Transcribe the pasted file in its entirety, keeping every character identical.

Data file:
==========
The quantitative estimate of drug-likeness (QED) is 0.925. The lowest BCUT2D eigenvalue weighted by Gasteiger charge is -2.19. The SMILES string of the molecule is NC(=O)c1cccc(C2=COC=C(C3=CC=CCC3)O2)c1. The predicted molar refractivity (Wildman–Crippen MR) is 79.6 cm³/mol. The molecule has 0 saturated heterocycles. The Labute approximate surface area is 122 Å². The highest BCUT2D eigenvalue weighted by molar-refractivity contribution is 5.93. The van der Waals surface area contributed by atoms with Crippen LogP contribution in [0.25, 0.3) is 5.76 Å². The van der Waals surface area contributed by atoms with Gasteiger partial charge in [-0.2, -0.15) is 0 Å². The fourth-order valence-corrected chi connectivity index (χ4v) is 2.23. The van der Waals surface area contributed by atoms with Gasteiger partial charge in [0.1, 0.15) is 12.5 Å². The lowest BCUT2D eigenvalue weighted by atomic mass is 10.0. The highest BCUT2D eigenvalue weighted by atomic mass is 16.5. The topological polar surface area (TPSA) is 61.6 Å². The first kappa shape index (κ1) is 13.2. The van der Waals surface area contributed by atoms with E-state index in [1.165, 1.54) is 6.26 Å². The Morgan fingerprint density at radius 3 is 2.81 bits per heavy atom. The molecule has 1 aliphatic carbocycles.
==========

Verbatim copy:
The quantitative estimate of drug-likeness (QED) is 0.925. The lowest BCUT2D eigenvalue weighted by Gasteiger charge is -2.19. The SMILES string of the molecule is NC(=O)c1cccc(C2=COC=C(C3=CC=CCC3)O2)c1. The predicted molar refractivity (Wildman–Crippen MR) is 79.6 cm³/mol. The molecule has 0 saturated heterocycles. The Labute approximate surface area is 122 Å². The highest BCUT2D eigenvalue weighted by molar-refractivity contribution is 5.93. The van der Waals surface area contributed by atoms with Crippen LogP contribution in [0.25, 0.3) is 5.76 Å². The van der Waals surface area contributed by atoms with Gasteiger partial charge in [-0.2, -0.15) is 0 Å². The fourth-order valence-corrected chi connectivity index (χ4v) is 2.23. The van der Waals surface area contributed by atoms with Gasteiger partial charge in [0.1, 0.15) is 12.5 Å². The lowest BCUT2D eigenvalue weighted by atomic mass is 10.0. The highest BCUT2D eigenvalue weighted by atomic mass is 16.5. The topological polar surface area (TPSA) is 61.6 Å². The first kappa shape index (κ1) is 13.2. The van der Waals surface area contributed by atoms with E-state index in [1.165, 1.54) is 6.26 Å². The Morgan fingerprint density at radius 3 is 2.81 bits per heavy atom. The molecule has 1 aliphatic carbocycles.